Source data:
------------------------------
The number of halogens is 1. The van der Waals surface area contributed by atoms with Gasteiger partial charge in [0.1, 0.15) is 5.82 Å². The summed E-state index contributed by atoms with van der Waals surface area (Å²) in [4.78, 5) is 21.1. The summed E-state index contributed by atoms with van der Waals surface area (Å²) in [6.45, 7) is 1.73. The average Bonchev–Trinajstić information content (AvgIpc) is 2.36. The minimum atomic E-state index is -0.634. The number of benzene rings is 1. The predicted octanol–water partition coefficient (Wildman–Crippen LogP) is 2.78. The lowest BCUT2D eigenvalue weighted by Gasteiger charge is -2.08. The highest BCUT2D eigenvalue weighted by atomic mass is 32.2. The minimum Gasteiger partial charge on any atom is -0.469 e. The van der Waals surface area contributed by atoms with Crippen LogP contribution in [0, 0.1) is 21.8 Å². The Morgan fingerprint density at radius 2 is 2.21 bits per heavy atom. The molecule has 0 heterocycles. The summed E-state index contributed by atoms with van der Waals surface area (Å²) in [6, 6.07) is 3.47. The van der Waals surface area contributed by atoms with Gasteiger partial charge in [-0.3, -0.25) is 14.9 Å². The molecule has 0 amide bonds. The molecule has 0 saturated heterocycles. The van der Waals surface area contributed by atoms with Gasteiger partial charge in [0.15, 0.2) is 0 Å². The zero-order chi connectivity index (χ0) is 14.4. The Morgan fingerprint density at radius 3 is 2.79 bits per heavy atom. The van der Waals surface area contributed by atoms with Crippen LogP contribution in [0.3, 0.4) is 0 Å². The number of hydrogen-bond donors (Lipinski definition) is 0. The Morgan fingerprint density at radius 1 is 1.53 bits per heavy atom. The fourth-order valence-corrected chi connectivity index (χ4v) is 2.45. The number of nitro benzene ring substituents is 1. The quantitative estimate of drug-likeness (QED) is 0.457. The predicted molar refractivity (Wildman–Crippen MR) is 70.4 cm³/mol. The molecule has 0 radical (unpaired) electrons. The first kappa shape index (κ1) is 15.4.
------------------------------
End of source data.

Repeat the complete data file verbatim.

The number of halogens is 1. The van der Waals surface area contributed by atoms with Gasteiger partial charge in [0.1, 0.15) is 5.82 Å². The summed E-state index contributed by atoms with van der Waals surface area (Å²) in [4.78, 5) is 21.1. The summed E-state index contributed by atoms with van der Waals surface area (Å²) in [6.45, 7) is 1.73. The average Bonchev–Trinajstić information content (AvgIpc) is 2.36. The minimum atomic E-state index is -0.634. The number of benzene rings is 1. The predicted octanol–water partition coefficient (Wildman–Crippen LogP) is 2.78. The lowest BCUT2D eigenvalue weighted by Gasteiger charge is -2.08. The highest BCUT2D eigenvalue weighted by atomic mass is 32.2. The minimum Gasteiger partial charge on any atom is -0.469 e. The van der Waals surface area contributed by atoms with Crippen LogP contribution in [0, 0.1) is 21.8 Å². The Morgan fingerprint density at radius 2 is 2.21 bits per heavy atom. The molecule has 0 heterocycles. The summed E-state index contributed by atoms with van der Waals surface area (Å²) in [6, 6.07) is 3.47. The van der Waals surface area contributed by atoms with Gasteiger partial charge in [-0.3, -0.25) is 14.9 Å². The molecule has 0 amide bonds. The molecule has 0 saturated heterocycles. The van der Waals surface area contributed by atoms with Gasteiger partial charge in [0.15, 0.2) is 0 Å². The zero-order chi connectivity index (χ0) is 14.4. The Morgan fingerprint density at radius 3 is 2.79 bits per heavy atom. The van der Waals surface area contributed by atoms with Crippen LogP contribution in [0.3, 0.4) is 0 Å². The number of hydrogen-bond donors (Lipinski definition) is 0. The Morgan fingerprint density at radius 1 is 1.53 bits per heavy atom. The fourth-order valence-corrected chi connectivity index (χ4v) is 2.45. The number of nitro benzene ring substituents is 1. The quantitative estimate of drug-likeness (QED) is 0.457. The predicted molar refractivity (Wildman–Crippen MR) is 70.4 cm³/mol. The molecule has 0 radical (unpaired) electrons. The first kappa shape index (κ1) is 15.4.